The new Traverwood Branch Library in Ann Arbor, Mich., uses wood from nearby ash trees killed by the emerald ash borer in a very local lesson about sustainability.
The massing of the Traverwood Branch Library consists of articulated volumes that form an L-shape on the site. Thin forms allow daylight to penetrate deep into the building and small, vertical windows on the southernmost facade admit light while protecting the building from glare and heat gain.
Visitors enter the building via a glass-clad lobby on the building's northeast corner. The ash planks harvested from the emerald ash borer-infected trees can be seen on the underside of the soffit over the main door, a prelude to the wood's use throughout the interior. Recessed strip lighting in a staggered pattern calls to mind the pattern of windows on the southern facade and elsewhere in the building.
Wood is the predominant finish in the lobby, making up the floor, walls, under-soffit ceiling, and most of the furniture. In addition to telling a local story and adding to the sustainability agenda, the material is durable and can withstand the high foot traffic, and the variegated color of the planks on the walls will hide the inevitable wear and tear on the building.
Some of the ash trees were stripped of their outer bark, left whole, and used as columns along the curtain wall facing the nature preserve. Operable windows within this wall are controlled by low-voltage actuators to promote natural airflow into the building, and automatic shades (hidden behind ash planks) close to limit heat gain and glare in the reading room during the brightest parts of the day.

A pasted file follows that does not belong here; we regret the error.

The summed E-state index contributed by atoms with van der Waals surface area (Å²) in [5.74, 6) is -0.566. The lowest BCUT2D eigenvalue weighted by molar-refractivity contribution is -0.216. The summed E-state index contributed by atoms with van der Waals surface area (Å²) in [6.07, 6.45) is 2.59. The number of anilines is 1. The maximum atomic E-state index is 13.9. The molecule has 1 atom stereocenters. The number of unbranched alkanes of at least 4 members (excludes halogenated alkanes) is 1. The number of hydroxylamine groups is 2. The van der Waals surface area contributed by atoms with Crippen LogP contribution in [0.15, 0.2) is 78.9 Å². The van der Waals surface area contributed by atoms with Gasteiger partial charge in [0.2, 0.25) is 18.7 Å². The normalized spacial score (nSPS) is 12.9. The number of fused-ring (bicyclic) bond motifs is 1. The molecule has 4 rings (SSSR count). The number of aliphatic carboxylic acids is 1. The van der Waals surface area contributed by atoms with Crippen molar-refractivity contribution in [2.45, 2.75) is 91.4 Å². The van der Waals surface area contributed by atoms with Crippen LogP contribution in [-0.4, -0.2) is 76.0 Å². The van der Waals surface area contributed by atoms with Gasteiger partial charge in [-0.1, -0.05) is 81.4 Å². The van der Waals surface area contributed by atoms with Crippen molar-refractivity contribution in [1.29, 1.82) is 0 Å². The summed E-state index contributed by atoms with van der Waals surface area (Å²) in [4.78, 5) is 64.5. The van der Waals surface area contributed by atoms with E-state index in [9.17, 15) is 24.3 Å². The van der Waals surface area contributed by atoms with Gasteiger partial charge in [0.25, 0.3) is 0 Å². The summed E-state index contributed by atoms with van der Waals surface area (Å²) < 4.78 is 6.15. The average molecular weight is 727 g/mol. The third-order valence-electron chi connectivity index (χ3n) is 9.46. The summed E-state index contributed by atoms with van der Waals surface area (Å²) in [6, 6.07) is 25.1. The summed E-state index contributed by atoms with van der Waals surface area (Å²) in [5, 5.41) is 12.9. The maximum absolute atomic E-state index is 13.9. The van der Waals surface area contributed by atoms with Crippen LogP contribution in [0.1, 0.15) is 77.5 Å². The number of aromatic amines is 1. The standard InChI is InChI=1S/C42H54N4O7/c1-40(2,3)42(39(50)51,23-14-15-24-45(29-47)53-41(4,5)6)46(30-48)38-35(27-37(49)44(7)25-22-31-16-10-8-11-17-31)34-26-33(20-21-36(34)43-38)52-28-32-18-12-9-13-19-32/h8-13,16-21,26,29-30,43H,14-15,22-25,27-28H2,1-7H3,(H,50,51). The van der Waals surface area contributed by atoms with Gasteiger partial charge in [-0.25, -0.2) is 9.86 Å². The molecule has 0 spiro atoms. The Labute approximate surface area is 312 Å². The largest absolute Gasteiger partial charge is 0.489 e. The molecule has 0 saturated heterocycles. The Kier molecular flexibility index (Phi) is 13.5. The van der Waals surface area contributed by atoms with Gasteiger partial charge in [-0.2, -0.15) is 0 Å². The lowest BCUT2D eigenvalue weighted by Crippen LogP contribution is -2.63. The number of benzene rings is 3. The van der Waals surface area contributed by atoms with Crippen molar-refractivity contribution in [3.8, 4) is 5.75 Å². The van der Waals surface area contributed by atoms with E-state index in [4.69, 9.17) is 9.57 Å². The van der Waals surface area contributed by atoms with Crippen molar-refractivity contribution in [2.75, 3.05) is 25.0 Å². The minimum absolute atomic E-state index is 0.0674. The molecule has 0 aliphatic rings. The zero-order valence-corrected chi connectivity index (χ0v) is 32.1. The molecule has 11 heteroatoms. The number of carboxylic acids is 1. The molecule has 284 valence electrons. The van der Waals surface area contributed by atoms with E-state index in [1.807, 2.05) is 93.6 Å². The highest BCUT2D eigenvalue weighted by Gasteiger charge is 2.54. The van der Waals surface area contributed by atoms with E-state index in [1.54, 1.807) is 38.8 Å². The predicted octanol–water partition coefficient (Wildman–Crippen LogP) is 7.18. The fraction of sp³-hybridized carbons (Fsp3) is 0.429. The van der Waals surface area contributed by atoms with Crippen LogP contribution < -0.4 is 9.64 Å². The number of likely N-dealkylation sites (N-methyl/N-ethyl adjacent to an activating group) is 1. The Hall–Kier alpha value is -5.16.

The warmth of the ash planks plays against exposed aluminum and glass fenestration. Careful detailing allows the planks in the ceiling to neatly navigate curves and corners, as seen here in the transition space between the stacks and the casual study area.
Technology is omnipresent in the library. Visitors can search for titles at computer terminals at the information desk, and video screens mounted near the entrance display library events and information. Touchdown space for those using their personal computers for work or research is provided in the form of wood tables with inset power management.
In addition to the natural wood columns, a bent-wood screen creates a sculptural point of interest, and serves the practical purpose of setting the reading room off from the stacks. Indirect light fixtures throughout create a diffused glow that provides enough light without straining the eyes of those reading, but during the day, natural light is the primary illumination in the space.